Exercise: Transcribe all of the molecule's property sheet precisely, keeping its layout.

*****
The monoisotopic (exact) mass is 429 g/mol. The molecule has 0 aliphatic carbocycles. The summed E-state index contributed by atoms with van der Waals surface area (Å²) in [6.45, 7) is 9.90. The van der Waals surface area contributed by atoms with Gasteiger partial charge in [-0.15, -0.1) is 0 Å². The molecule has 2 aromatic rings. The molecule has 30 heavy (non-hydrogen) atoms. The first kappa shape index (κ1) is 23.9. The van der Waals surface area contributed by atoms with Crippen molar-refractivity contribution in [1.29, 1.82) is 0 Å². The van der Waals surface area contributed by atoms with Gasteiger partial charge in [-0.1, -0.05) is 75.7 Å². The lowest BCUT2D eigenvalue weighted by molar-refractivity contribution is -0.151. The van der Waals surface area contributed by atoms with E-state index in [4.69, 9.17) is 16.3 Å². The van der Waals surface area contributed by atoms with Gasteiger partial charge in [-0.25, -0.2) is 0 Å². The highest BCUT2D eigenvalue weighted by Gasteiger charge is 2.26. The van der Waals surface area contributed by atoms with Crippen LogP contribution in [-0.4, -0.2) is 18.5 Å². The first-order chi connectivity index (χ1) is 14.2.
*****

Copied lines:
The monoisotopic (exact) mass is 429 g/mol. The molecule has 0 aliphatic carbocycles. The summed E-state index contributed by atoms with van der Waals surface area (Å²) in [6.45, 7) is 9.90. The van der Waals surface area contributed by atoms with Gasteiger partial charge in [-0.15, -0.1) is 0 Å². The molecule has 2 aromatic rings. The molecule has 30 heavy (non-hydrogen) atoms. The first kappa shape index (κ1) is 23.9. The van der Waals surface area contributed by atoms with Crippen molar-refractivity contribution in [1.29, 1.82) is 0 Å². The van der Waals surface area contributed by atoms with Gasteiger partial charge in [-0.1, -0.05) is 75.7 Å². The lowest BCUT2D eigenvalue weighted by molar-refractivity contribution is -0.151. The van der Waals surface area contributed by atoms with E-state index in [4.69, 9.17) is 16.3 Å². The van der Waals surface area contributed by atoms with Gasteiger partial charge in [-0.25, -0.2) is 0 Å². The highest BCUT2D eigenvalue weighted by Gasteiger charge is 2.26. The van der Waals surface area contributed by atoms with Crippen LogP contribution in [-0.4, -0.2) is 18.5 Å². The first-order chi connectivity index (χ1) is 14.2.